Earth Rent

What's an "Egg Drop"?

Well, to quote the folks at 2014eggdrop.com: "It is the most exciting version of the traditional Easter Egg Hunt you can find. Tens of thousands of plastic eggs, filled with candy, will be dropped from a helicopter onto a grass field."  Oh, super.

  Here's a shot from an Egg Drop in Lake Highland, Texas. 

Here's a shot from an Egg Drop in Lake Highland, Texas. 

Agghhhh, I'm going to sound like such a party pooper here, but big surprise; I'm a party pooper.  Dropping thousands of plastic, candy filled eggs from a HELICOPTER?  Between stunts like these, and another genius marketing event known as a "balloon release", I must take a moment to take stock of what we as a people of earth do in the name of celebration.

We're the worst.

Even though they litter in opposite directions, Egg Drops and Balloon Releases don't cancel each other out, I checked.

I keep coming back to what feels to me like a legitimate question: What right does a person or company have to voluntarily cause great harm, arguably permanent harm, to the environment, to OUR environment? To our land, our oceans, our animals, our food supply?

I can't wrap my head around it. We know for a fact that plastic never goes "away", once it's chemically blended and formed, it's here forever - from sandwich bags to straws, beach buckets to plastic Easter eggs, like forever-forever.  So why are we allowed to make disposable stuff out of it? Disposable plastics should be obscenely expensive. Call it the "Oh, you want a disposable plastic fork? Okay, but you're required to pay for the space it will take up after you use it for a whole twenty minutes" tax.   Let's see, that's the cost of the petroleum based fork, so $5.00 for that, and another $25.00 of earth-rent for the spot in the ocean where it will continue to float around for decades after you're dead. And honestly, that's a bargain - we'll be generous and only charge you for 100 years worth of earth-rent - that's a mere .25 cents a year. Oh, and we have to add on the "Just in Case" fee - the one for just in case your stupid fork ends up in the stomach of an albatross or a whale, contributing to the animals painful and untimely death.  At $30 plus bucks a pop, I don't think I'd be finding many forks lying around.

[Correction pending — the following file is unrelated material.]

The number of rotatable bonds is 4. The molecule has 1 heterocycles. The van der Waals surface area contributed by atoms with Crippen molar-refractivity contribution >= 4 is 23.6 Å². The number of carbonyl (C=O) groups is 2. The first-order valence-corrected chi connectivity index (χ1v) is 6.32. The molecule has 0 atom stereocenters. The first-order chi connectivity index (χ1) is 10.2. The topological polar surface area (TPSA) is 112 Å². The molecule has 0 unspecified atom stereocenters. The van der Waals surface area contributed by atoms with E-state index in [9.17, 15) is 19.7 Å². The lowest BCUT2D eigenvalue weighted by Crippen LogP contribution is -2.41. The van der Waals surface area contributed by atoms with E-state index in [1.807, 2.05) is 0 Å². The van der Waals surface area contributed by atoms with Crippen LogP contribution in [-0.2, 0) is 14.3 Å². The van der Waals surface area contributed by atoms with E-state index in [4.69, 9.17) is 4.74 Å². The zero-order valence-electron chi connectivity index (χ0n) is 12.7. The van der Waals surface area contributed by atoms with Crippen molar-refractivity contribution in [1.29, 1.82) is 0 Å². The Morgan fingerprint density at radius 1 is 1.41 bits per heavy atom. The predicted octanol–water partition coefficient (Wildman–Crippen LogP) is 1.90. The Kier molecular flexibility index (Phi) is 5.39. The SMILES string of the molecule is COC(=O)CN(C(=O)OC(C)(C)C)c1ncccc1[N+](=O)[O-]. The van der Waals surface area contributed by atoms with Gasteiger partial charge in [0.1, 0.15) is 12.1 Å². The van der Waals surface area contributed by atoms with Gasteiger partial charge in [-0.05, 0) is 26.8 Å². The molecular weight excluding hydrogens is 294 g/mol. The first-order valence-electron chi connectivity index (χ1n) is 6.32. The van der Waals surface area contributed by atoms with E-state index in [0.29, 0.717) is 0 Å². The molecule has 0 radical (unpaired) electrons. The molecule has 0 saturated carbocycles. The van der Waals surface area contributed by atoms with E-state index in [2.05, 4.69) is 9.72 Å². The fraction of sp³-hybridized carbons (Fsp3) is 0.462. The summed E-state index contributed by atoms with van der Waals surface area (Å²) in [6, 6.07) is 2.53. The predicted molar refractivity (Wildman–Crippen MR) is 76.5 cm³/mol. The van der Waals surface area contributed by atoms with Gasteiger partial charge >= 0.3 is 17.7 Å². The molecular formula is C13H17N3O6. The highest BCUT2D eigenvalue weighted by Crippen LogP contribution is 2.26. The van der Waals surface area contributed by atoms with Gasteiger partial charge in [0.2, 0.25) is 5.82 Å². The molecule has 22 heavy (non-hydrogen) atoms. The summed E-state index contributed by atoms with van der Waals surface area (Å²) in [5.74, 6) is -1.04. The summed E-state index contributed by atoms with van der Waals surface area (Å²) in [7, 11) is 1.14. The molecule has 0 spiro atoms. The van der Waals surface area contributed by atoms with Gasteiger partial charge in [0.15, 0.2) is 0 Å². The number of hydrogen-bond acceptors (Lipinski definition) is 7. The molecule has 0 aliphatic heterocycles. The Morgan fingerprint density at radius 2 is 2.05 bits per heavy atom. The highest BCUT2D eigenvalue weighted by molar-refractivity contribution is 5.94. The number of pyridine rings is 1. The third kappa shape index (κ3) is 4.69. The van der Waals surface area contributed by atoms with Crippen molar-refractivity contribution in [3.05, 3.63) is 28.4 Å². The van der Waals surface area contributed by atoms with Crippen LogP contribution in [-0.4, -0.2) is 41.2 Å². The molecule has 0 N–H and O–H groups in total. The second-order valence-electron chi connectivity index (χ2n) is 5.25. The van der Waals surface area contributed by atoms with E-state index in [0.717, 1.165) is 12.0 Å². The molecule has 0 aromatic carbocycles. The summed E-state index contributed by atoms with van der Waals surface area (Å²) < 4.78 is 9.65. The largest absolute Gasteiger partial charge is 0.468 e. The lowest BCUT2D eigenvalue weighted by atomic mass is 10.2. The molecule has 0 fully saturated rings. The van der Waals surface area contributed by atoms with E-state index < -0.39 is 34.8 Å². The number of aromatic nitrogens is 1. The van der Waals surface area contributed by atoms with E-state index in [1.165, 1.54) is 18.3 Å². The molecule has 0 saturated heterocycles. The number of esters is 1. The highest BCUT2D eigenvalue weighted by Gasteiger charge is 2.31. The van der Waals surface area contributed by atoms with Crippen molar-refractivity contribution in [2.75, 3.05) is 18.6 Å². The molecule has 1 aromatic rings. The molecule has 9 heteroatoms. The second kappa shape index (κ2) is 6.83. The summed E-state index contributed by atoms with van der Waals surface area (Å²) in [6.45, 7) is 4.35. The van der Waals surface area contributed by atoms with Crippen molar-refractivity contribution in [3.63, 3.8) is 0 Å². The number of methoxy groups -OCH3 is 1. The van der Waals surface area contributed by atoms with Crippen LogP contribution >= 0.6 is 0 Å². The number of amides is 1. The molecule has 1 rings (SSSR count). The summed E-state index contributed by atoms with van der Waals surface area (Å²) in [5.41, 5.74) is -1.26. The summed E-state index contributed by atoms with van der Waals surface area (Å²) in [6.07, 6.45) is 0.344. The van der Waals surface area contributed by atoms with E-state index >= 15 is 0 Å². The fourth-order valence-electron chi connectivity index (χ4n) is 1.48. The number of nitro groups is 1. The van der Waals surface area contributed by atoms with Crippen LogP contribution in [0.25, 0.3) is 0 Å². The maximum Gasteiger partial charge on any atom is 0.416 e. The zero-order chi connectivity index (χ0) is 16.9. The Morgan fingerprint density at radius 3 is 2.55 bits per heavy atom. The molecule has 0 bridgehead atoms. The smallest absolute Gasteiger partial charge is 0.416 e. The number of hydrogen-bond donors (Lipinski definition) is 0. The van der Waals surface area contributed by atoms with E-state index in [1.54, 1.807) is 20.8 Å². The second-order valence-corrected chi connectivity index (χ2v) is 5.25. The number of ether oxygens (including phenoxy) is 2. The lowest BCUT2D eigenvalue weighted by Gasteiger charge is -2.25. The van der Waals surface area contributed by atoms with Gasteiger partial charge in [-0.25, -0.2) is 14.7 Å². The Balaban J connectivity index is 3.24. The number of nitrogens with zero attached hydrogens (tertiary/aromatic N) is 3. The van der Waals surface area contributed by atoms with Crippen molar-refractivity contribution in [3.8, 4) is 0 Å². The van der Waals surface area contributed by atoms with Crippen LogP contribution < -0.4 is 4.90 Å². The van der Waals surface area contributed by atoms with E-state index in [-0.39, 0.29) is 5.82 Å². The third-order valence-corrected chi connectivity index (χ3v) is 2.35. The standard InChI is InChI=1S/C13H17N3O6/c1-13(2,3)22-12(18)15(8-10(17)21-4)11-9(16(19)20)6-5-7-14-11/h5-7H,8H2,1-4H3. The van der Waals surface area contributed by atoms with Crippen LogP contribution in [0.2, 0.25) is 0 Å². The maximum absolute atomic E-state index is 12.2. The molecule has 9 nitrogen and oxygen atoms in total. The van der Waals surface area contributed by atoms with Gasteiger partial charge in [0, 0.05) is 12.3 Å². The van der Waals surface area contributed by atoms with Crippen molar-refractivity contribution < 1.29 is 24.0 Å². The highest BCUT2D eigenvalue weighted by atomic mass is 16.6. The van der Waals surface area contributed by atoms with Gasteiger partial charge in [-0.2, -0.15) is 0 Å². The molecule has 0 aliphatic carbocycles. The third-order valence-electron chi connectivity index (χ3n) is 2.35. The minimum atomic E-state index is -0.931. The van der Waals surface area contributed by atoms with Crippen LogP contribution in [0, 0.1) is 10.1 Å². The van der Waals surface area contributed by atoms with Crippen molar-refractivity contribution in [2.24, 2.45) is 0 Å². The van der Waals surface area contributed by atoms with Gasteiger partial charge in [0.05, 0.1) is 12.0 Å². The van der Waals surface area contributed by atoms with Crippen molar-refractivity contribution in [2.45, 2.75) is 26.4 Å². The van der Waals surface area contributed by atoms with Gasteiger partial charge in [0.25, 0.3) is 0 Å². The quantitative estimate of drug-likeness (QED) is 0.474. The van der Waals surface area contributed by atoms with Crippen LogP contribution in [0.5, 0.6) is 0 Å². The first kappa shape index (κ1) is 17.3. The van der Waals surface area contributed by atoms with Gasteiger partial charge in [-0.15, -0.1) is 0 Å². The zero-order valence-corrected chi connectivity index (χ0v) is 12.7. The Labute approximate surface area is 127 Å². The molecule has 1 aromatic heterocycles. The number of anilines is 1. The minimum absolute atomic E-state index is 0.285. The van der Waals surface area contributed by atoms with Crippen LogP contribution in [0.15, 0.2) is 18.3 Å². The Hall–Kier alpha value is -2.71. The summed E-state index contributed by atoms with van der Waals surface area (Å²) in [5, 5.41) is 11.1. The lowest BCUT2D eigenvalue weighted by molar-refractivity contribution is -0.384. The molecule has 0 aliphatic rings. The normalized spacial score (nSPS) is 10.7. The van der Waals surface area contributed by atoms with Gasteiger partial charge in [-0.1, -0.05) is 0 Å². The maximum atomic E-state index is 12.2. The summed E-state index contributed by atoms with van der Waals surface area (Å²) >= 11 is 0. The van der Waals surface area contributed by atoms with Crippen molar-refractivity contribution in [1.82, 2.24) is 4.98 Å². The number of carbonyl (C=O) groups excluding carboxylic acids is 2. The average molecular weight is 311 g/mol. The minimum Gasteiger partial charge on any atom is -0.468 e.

Oh!  This is my 1 hour plastic-trawl-haul from a local park a few days after Easter - No Helicopter Egg drop here, but it was these broken egg-shards I found on the field that got me thinking about the absurdity of how plasticized modern day celebrations have become.